September 11, 2011 was the first day of my first trip to Bandon Dunes and despite the difficulty getting there from New York, it won’t be my last. Bandon is all about golf. You don’t go to Bandon for the spa, nightlife, sun or other activities. Not only did the golf courses make me feel as though I had returned to Scotland, but the wind, mist and overcast made me feel as if I had just landed in Prestwick. With the opening of Old Macdonald, the Tom Doak/Jim Urbina homage to C.B. Macdonald in 2010 there are now four amazing courses at Bandon Dunes resort. Although there is a familial consistency among the four courses in that they all are grassed with fescue with a sandy base, play firm and fast over wide rumpled fairways, have interesting greens, some blind shots and are roughly hewn, I was surprised how distinctive each was from the others, like four relatives that bear a family resemblance, while each maintains its own style and personality. I’d say that Bandon Dunes and Pacific Dunes are siblings while Bandon Trails and Old Mac are cousins. If you polled any 100 visitors I think you'd get a wide range of answers as to their order of preference. However, the general consensus typically follows the magazine rankings of Pacific and Bandon Dunes at the top followed closely by Trails and Old Mac. However, any ranking is splitting hairs. My group could not think of another place outside the Kingdom of Fife that has four courses of this caliber in such a close proximity and that includes Monterrey, Pinehurst, Kohler and every other place this side of the Atlantic that we knew in reaching that conclusion. While Pebble Beach itself may be the equal of the courses at Bandon, the supporting cast of public courses in Monterrey doesn’t match the other courses at Bandon and, while not cheap, two rounds at Bandon cost less than a single round at Pebble.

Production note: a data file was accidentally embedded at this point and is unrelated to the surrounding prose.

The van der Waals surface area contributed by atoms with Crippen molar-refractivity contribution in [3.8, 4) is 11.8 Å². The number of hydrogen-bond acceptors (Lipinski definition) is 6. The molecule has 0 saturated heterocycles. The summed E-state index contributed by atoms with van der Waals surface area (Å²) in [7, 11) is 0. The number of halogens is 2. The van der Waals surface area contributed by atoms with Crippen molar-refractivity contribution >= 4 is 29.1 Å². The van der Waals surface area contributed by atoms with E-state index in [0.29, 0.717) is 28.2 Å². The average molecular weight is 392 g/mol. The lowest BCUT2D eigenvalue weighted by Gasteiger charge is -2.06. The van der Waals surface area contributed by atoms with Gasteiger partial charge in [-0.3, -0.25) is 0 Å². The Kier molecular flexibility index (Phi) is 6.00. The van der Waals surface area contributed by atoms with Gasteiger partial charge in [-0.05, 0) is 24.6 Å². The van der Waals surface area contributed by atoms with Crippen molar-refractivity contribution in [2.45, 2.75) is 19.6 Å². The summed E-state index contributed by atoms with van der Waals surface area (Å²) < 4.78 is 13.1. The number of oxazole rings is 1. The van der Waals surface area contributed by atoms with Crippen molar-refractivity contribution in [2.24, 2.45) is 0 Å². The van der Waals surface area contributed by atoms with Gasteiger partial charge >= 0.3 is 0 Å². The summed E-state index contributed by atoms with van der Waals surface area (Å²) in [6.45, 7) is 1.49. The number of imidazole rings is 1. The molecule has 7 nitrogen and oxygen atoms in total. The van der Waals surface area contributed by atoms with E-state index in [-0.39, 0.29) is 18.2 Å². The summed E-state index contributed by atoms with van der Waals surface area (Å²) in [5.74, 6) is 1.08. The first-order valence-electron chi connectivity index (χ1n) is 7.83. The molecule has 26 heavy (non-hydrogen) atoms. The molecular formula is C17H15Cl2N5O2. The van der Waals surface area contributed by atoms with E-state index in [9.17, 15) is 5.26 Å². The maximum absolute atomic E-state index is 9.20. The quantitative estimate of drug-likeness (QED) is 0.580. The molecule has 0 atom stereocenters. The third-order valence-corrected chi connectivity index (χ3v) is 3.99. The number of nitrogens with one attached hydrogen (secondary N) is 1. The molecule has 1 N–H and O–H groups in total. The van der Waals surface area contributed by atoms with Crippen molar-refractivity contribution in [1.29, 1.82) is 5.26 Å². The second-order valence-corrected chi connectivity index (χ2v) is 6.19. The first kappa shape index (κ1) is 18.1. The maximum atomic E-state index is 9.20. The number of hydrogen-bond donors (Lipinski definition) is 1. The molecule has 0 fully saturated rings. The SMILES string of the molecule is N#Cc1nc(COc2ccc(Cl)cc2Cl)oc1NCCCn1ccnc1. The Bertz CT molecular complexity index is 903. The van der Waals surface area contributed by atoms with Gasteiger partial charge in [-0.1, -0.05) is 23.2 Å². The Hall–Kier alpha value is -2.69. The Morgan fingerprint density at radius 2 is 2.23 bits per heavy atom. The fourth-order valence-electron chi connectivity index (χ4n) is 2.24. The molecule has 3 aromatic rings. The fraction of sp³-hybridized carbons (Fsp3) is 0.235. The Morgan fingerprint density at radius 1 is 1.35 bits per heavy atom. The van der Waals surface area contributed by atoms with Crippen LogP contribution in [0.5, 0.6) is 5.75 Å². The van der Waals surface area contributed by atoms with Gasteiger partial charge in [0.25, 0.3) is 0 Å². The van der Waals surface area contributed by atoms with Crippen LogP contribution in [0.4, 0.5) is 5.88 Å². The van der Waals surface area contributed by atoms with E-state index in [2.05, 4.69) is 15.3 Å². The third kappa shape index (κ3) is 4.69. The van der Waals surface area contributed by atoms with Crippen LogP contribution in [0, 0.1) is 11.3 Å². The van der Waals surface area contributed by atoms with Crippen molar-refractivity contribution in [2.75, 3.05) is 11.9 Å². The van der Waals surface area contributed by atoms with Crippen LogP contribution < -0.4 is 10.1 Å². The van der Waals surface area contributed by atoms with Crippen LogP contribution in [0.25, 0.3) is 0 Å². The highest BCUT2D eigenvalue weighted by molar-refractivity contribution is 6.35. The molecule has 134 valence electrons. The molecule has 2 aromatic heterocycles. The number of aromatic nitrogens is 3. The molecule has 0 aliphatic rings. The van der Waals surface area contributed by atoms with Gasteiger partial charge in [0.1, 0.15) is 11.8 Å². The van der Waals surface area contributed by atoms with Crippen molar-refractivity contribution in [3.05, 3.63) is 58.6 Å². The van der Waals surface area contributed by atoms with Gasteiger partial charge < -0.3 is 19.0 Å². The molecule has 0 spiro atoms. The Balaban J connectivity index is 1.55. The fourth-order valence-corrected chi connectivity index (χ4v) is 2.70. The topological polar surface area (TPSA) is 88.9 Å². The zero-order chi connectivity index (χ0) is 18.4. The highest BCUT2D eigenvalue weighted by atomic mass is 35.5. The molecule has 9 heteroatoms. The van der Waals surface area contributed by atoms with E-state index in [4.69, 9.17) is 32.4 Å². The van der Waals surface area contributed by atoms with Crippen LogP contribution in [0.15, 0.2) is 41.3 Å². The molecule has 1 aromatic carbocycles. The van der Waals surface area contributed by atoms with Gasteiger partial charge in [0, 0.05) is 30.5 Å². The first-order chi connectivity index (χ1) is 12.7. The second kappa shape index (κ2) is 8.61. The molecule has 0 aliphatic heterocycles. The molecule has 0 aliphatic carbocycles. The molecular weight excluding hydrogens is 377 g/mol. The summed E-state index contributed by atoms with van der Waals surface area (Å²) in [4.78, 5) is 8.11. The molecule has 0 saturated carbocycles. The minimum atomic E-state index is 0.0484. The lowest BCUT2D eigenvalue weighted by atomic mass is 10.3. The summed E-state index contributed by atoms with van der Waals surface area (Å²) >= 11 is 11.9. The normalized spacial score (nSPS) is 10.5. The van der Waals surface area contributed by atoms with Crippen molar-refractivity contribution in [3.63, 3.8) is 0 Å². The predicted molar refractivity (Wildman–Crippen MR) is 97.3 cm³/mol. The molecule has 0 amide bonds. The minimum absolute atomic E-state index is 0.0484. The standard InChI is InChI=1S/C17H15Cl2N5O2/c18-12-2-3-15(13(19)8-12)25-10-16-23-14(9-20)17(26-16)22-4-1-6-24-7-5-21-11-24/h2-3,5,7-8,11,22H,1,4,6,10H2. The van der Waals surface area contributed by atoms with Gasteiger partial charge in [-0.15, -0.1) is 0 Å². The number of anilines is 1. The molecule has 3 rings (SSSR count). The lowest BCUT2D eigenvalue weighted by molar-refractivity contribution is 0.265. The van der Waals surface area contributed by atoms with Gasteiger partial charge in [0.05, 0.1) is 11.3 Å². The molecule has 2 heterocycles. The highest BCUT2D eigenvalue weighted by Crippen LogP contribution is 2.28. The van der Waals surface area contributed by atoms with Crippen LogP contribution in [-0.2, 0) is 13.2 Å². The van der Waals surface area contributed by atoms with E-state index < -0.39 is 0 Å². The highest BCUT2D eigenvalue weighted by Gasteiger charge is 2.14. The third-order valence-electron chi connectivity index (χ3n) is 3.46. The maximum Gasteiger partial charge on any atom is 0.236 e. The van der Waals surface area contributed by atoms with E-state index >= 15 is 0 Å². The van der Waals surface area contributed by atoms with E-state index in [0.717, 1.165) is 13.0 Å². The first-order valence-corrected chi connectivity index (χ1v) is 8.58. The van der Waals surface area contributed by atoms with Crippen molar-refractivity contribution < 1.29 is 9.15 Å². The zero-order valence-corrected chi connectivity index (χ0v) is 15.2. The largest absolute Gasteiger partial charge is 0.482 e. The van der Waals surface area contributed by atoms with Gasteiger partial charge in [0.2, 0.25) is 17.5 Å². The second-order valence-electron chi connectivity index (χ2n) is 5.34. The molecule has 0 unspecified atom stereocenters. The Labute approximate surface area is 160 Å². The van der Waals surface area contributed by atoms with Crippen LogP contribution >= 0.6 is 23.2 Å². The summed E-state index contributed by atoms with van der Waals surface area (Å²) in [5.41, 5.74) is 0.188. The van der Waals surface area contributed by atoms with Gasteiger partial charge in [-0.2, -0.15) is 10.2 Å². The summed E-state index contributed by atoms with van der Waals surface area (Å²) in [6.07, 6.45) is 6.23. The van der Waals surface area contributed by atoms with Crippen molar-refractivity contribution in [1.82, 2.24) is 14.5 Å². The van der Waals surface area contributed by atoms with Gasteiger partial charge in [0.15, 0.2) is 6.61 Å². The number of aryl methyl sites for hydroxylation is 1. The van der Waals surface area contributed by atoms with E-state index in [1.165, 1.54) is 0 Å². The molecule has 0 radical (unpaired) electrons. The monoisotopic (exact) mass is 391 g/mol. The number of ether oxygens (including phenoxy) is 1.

Despite the weak economy, according to our excellent caddie “Mankato” Andy, (more about caddies later) the resort was fully booked on the weekend we arrived and about 85% booked on the following week days. Bandon is a completely walking venue. There are no motor carts available unless you have a medical reason. There aren’t even any paved paths. You carry your bag, take a caddie or use a pull cart. I strongly recommend the use of a caddie. There are many huge and undulating greens at all four courses. The greens at Old Mac are bigger than any I’ve played anywhere and a caddie will reduce the number of three putts (or four putts, LOL) that you’ll take. If you are physically able, there is no reason not to play 36 holes a day. The first round per day is expensive ($225 during peak season) but the second round of the day is discounted ($110 in peak season.) Although the courses are hilly they aren’t a difficult walk. Most tees are located close to the prior green so there aren’t a lot of wasted steps unless you roam the course to absorb the views and take pictures as I did. There are a couple of holes though (one on Trails and one on Bandon Dunes) where it is a chore to get a pull cart up some railroad tie steps. We played 36 a day for three days and seemed to get less exhausted each day because after the rounds it was dinner at McKee’s Pub at Bandon and off to bed at the comfortable Lilly Pond rooms. I think the long trip the preceding day and our opening round at Pumpkin Ridge near Portland (which has hosted USGA and pro events) was a mistake as it made us start the trip low on energy (albeit high on adrenaline, particularly since I had my first ace ever on the third hole at Pumpkin.) Hole-in-one aside, I’d suggest getting to Bandon early the night before you start playing and get a good night’s rest as opposed to our arrival after 1 am (4 am by our internal clocks which were still on Eastern Time.) It's a 4.5 hour drive from Portland to Bandon. With the 5 hour flight, round at Pumkin Ridge and the drive to Bandon, it was an exhausting first day. Fly to Eugene if you can, it cuts the drive in half. Better yet (f you can afford it) there are flights from Portland or San Francisco to the little airport in North Bend about half an hour from Bandon.